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Cellulose accessibility limits the effectiveness of minimum cellulase loading on the efficient hydrolysis of pretreated lignocellulosic substrates

Arantes, Valdeir, Saddler, Jack N
Biotechnology for biofuels 2011 v.4 no.1 pp. 79
Pinus contorta var. latifolia, Pseudotsuga menziesii, beta-glucosidase, biomass, cellulose, chemical composition, chemical structure, corn stover, endo-1,4-beta-glucanase, ethanol, feedstocks, hardwood, hydrolysis, saccharification, softwood, steam, sulfur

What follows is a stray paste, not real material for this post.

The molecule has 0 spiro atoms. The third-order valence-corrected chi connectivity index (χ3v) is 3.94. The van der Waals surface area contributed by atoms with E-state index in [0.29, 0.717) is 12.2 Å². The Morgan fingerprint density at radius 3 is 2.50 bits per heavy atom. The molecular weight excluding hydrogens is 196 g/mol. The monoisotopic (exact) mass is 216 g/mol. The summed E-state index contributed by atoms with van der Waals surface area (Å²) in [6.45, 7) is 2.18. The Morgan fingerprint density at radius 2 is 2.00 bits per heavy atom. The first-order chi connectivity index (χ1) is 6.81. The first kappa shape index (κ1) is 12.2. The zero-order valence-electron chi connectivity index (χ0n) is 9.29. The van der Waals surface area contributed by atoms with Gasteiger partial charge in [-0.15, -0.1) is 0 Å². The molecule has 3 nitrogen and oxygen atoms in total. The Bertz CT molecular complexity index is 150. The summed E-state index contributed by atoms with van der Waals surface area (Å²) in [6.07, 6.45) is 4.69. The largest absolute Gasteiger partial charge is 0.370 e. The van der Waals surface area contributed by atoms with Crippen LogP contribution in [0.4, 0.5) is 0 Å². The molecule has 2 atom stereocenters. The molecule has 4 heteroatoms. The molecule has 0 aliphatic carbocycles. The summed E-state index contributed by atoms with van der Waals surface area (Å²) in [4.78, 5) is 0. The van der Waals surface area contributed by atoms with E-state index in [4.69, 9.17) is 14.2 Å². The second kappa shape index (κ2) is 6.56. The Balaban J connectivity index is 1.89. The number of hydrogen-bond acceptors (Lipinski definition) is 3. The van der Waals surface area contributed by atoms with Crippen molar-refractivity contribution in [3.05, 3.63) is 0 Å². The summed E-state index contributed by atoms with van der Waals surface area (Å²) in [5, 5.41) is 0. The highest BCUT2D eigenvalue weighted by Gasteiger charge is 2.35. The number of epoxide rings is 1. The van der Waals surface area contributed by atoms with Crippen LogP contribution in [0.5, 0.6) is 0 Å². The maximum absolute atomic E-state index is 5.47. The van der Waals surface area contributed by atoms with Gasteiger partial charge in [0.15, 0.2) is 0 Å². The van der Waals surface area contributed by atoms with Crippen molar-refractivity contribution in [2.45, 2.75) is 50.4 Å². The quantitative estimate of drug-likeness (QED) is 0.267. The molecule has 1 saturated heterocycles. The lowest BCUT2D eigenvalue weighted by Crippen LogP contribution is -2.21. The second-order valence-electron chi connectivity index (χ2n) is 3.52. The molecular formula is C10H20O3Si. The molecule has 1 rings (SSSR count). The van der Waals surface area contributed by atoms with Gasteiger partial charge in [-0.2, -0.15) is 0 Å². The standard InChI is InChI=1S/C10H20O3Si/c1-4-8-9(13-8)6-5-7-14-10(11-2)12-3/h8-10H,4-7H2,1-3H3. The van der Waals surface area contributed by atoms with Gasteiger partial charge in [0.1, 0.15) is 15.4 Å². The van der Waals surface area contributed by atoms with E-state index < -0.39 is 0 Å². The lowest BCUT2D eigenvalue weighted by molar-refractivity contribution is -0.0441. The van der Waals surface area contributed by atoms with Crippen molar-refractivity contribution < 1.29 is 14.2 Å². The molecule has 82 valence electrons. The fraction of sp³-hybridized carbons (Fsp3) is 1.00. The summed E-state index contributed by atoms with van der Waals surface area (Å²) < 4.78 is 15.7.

A range of lignocellulosic feedstocks (including agricultural, softwood and hardwood substrates) were pretreated with either sulfur dioxide-catalyzed steam or an ethanol organosolv procedure to try to establish a reliable assessment of the factors governing the minimum protein loading that could be used to achieve efficient hydrolysis. A statistical design approach was first used to define what might constitute the minimum protein loading (cellulases and β-glucosidase) that could be used to achieve efficient saccharification (defined as at least 70% glucan conversion) of the pretreated substrates after 72 hours of hydrolysis. The likely substrate factors that limit cellulose availability/accessibility were assessed, and then compared with the optimized minimum amounts of protein used to obtain effective hydrolysis. The optimized minimum protein loadings to achieve efficient hydrolysis of seven pretreated substrates ranged between 18 and 63 mg protein per gram of glucan. Within the similarly pretreated group of lignocellulosic feedstocks, the agricultural residues (corn stover and corn fiber) required significantly lower protein loadings to achieve efficient hydrolysis than did the pretreated woody biomass (poplar, douglas fir and lodgepole pine). Regardless of the substantial differences in the source, structure and chemical composition of the feedstocks, and the difference in the pretreatment technology used, the protein loading required to achieve efficient hydrolysis of lignocellulosic substrates was strongly dependent on the accessibility of the cellulosic component of each of the substrates. We found that cellulose-rich substrates with highly accessible cellulose, as assessed by the Simons' stain method, required a lower protein loading per gram of glucan to obtain efficient hydrolysis compared with substrates containing less accessible cellulose. These results suggest that the rate-limiting step during hydrolysis is not the catalytic cleavage of the cellulose chains per se, but rather the limited accessibility of the enzymes to the cellulose chains due to the physical structure of the cellulosic substrate.